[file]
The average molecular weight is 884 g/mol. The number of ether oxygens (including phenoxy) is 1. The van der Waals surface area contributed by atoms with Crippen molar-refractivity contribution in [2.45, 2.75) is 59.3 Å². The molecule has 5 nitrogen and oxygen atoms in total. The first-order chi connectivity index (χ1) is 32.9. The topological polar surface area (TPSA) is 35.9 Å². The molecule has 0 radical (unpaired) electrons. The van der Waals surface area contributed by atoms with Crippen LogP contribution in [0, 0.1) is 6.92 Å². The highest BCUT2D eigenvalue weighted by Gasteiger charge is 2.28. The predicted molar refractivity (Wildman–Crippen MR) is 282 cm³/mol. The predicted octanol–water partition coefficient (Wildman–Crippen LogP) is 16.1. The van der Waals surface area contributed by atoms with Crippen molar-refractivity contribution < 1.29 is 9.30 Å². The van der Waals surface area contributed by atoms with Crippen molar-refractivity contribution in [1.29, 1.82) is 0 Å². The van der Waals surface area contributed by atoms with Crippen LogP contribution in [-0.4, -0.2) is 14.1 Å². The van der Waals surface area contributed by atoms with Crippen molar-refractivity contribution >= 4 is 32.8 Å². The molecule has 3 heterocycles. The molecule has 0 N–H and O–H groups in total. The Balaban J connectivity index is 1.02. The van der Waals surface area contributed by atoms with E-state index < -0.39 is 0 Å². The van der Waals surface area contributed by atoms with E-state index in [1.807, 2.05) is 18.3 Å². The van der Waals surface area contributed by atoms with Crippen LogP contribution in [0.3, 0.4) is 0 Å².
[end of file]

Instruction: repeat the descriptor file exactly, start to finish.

The average molecular weight is 884 g/mol. The number of ether oxygens (including phenoxy) is 1. The van der Waals surface area contributed by atoms with Crippen molar-refractivity contribution in [2.45, 2.75) is 59.3 Å². The molecule has 5 nitrogen and oxygen atoms in total. The first-order chi connectivity index (χ1) is 32.9. The topological polar surface area (TPSA) is 35.9 Å². The molecule has 0 radical (unpaired) electrons. The van der Waals surface area contributed by atoms with Crippen LogP contribution in [0, 0.1) is 6.92 Å². The highest BCUT2D eigenvalue weighted by Gasteiger charge is 2.28. The predicted molar refractivity (Wildman–Crippen MR) is 282 cm³/mol. The predicted octanol–water partition coefficient (Wildman–Crippen LogP) is 16.1. The van der Waals surface area contributed by atoms with Crippen molar-refractivity contribution < 1.29 is 9.30 Å². The van der Waals surface area contributed by atoms with Crippen molar-refractivity contribution in [1.29, 1.82) is 0 Å². The van der Waals surface area contributed by atoms with Crippen LogP contribution in [-0.4, -0.2) is 14.1 Å². The van der Waals surface area contributed by atoms with Crippen molar-refractivity contribution >= 4 is 32.8 Å². The molecule has 3 heterocycles. The molecule has 0 N–H and O–H groups in total. The Balaban J connectivity index is 1.02. The van der Waals surface area contributed by atoms with E-state index < -0.39 is 0 Å². The van der Waals surface area contributed by atoms with E-state index in [1.807, 2.05) is 18.3 Å². The van der Waals surface area contributed by atoms with Crippen LogP contribution in [0.3, 0.4) is 0 Å².